The latest NAB Residential Property Index saw overall market sentiment rising for the March quarter, and exceeding expectations, which could dictate how property prices move in the next few years. Investor sentiment may be rocky in the short term, but there’s a silver lining.
Speaking to 300 experts, the market sentiment index currently stands at +23, nine points higher than the long-term average at +14, which, according to Alan Oster, NAB chief economist, is showing an “ongoing shift in sentiment across states” and could be indicative of the direction the market follows.
A change in sentiment was recorded the strongest in Western Australia with a rise of 20 points to 7, compared to last quarter, with a predicted rise of 36 points expected this time next year.
Following this was Queensland with a rise of 13 points to 31, with a predicted rise next year of 16 points to 47.
New South Wales, Victoria, South Australia and the Northern Territory, however, saw sentiments decline, with the two former markets being driven down by weakening house prices, from 36 and 18 last quarter to 30 and 15 this quarter, respectively.
Mr Oster said that survey house prices for the next 12 months are for the most part reflecting these trends, with Western Australia leading the way for the highest jump in expected price growth rising by 0.6 per cent to 1.3 per cent, while Queensland is expected to be the top-performing state or territory for capital growth at 2 per cent. South Australia and the Northern Territory bucked their sentiment trend, rising by 0.3 per cent to 1.8 per cent.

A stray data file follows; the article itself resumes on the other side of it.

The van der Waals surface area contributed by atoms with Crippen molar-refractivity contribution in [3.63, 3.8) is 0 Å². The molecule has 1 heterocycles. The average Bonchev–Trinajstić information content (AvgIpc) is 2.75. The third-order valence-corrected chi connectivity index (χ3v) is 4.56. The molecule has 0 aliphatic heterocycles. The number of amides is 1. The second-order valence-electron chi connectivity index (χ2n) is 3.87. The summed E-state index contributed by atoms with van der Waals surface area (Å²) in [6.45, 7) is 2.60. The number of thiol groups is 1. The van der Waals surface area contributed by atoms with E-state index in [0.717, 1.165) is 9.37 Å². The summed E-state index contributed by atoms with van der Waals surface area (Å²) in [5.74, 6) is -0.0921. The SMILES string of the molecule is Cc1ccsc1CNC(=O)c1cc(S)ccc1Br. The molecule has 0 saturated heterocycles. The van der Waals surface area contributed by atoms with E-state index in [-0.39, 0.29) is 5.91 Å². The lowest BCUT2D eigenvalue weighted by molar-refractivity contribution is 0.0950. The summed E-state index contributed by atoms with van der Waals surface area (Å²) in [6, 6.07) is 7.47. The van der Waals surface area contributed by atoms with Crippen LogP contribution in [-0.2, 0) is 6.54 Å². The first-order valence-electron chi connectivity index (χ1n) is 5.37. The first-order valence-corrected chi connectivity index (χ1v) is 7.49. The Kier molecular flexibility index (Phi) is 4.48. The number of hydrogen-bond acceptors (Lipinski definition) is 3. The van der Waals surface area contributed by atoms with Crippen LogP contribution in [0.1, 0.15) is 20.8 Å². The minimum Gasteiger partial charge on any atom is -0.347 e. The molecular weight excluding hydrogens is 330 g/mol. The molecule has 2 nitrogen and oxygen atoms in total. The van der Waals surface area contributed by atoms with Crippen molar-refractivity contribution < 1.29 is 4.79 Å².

Meanwhile, New South Wales is predicting a larger price fall of 0.9 per cent, while Victoria’s sentiment, which is still above the average but declining, has resulted in its expectations to be scaled back but still a positive result of 1.3 per cent.
According to Mr Oster, the number of first home buyer residential investors is up at 13.1 per cent of the total market share and accounted for 11.1 per cent of all established property sales; while other investors are at a survey low of 15.8 per cent and accounted for 17.9 per cent of all established property sales, which is the fourth quarterly decline in a row.
Out of all the states and territories, the largest fall of investing was recorded in Sydney at 6.7 per cent to 13.3 per cent, and declining nearly everywhere else. The only state and territory-based rise was recorded in Victoria, by 0.3 per cent to 19.4 per cent.
However, the polled property experts believe that investor presence will rise in the next 12 months.